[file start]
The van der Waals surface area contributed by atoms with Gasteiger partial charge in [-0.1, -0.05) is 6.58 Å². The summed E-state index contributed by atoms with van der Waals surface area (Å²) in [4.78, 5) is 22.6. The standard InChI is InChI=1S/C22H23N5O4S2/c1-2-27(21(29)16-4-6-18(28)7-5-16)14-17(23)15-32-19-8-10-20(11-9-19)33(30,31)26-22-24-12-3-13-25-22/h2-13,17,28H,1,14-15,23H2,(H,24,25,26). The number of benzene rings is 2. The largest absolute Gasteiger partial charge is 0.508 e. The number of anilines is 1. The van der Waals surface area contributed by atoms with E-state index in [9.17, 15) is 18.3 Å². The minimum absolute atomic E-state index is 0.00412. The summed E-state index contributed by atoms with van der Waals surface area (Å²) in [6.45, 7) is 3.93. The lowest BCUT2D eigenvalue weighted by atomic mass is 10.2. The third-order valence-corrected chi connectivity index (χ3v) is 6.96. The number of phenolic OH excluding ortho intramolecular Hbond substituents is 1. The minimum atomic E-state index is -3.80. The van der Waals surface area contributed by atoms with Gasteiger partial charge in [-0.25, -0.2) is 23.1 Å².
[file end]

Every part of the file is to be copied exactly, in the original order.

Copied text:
The van der Waals surface area contributed by atoms with Gasteiger partial charge in [-0.1, -0.05) is 6.58 Å². The summed E-state index contributed by atoms with van der Waals surface area (Å²) in [4.78, 5) is 22.6. The standard InChI is InChI=1S/C22H23N5O4S2/c1-2-27(21(29)16-4-6-18(28)7-5-16)14-17(23)15-32-19-8-10-20(11-9-19)33(30,31)26-22-24-12-3-13-25-22/h2-13,17,28H,1,14-15,23H2,(H,24,25,26). The number of benzene rings is 2. The largest absolute Gasteiger partial charge is 0.508 e. The number of anilines is 1. The van der Waals surface area contributed by atoms with E-state index in [9.17, 15) is 18.3 Å². The minimum absolute atomic E-state index is 0.00412. The summed E-state index contributed by atoms with van der Waals surface area (Å²) in [6.45, 7) is 3.93. The lowest BCUT2D eigenvalue weighted by atomic mass is 10.2. The third-order valence-corrected chi connectivity index (χ3v) is 6.96. The number of phenolic OH excluding ortho intramolecular Hbond substituents is 1. The minimum atomic E-state index is -3.80. The van der Waals surface area contributed by atoms with Gasteiger partial charge in [-0.25, -0.2) is 23.1 Å².